by James V.Neel and William J.Schull, 518 pp, $49.95, ISBN 0-309-04488-X, paper $29.95, ISBN 0-309-04537-1, Washington, DC, National Academy Press, 1991.
Health follow-up studies of Japanese atomic bomb survivors have now been in progress for nearly 50 years, a remarkable tribute to sustained scientific cooperation between Japan and the United States since World War II. From the beginning, genetic research has received particular attention.
The first population-based work in Hiroshima and Nagasaki involved a large clinical-epidemiological investigation in which all late-term pregnancy outcomes were identified (nearly 77 000 pregnancies over a five-year period, 1948 through 1953) and then studied clinically in relation to parental exposure to bomb irradiation. No differences were found (in frequencies of birth defects, stillbirths, etc), thus allaying the immediate public concern that atomic radiation might spawn an epidemic of malformed children. Identification of the Fl generation continued thereafter for nearly the entire reproductive life of the exposed population (1945 through 1985). That work was coupled with clinical examination of all offspring of exposed parents, together with children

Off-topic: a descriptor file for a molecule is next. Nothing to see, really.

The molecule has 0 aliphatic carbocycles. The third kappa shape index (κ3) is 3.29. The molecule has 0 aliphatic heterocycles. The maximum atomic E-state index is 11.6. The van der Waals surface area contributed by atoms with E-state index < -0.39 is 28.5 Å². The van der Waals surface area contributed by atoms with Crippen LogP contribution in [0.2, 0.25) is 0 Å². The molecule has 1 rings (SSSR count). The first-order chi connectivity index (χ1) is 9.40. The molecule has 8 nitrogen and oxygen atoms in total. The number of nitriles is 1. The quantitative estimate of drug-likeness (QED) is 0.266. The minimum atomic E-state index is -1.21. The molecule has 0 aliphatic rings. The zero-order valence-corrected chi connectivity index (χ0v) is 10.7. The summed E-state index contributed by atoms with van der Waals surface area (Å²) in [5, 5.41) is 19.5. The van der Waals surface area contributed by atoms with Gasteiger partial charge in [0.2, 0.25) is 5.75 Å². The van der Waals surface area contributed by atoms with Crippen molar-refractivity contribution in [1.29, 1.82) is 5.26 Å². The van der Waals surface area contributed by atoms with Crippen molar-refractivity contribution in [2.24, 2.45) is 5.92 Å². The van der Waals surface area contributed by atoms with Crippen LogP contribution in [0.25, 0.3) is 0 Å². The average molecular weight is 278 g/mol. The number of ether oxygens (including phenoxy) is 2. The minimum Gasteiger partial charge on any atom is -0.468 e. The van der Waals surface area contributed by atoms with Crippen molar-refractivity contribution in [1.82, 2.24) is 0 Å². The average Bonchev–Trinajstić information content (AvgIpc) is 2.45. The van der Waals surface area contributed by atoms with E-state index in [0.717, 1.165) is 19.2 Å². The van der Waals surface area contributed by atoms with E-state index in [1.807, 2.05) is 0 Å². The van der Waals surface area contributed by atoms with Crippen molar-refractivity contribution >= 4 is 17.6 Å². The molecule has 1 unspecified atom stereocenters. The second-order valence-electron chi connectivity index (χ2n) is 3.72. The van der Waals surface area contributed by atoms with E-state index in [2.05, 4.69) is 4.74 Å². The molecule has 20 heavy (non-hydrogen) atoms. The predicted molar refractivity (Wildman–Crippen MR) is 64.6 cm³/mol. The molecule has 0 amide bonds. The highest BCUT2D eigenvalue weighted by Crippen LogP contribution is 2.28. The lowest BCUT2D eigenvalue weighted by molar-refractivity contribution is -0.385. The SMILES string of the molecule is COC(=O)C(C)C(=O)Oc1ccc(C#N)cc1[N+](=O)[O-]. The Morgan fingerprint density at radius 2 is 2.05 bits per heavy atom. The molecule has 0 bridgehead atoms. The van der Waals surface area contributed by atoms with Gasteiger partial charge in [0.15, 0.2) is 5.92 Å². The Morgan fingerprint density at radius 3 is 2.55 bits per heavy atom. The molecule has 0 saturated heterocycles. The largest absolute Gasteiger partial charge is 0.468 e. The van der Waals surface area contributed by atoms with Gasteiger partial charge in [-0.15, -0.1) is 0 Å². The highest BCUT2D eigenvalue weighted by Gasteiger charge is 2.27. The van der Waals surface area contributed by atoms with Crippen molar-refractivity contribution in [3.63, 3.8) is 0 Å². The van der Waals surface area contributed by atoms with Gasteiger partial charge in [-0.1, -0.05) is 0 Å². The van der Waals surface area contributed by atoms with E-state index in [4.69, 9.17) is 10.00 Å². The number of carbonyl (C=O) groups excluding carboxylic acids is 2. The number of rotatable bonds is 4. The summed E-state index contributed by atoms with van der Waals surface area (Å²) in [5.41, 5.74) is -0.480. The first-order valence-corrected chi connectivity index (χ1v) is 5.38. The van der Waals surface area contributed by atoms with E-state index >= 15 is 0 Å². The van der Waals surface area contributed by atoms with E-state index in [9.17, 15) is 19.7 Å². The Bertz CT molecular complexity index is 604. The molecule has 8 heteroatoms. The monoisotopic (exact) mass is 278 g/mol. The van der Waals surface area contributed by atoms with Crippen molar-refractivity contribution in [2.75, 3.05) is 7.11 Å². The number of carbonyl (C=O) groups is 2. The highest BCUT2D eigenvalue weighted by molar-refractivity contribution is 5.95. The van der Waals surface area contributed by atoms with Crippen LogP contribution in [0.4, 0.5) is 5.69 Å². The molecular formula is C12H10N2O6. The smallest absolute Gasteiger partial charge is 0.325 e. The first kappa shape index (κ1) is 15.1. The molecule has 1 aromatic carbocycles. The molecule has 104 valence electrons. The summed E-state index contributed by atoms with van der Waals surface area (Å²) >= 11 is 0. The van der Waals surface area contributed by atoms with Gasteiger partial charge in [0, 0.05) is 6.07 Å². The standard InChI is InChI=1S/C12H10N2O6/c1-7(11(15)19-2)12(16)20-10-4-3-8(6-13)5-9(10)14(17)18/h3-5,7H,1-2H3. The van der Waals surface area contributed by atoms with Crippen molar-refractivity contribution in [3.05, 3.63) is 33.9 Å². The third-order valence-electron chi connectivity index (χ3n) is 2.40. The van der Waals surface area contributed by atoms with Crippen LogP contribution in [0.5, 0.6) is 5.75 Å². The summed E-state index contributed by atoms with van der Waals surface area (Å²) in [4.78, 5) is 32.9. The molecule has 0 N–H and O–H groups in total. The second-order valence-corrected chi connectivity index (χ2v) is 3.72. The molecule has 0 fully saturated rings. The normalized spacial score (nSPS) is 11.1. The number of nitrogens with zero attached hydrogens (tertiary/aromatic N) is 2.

Heath CW. The Children of Atomic Bomb Survivors: A Genetic Study. JAMA. 1992;268(5):661-662. doi:10.1001/jama.1992.03490050109039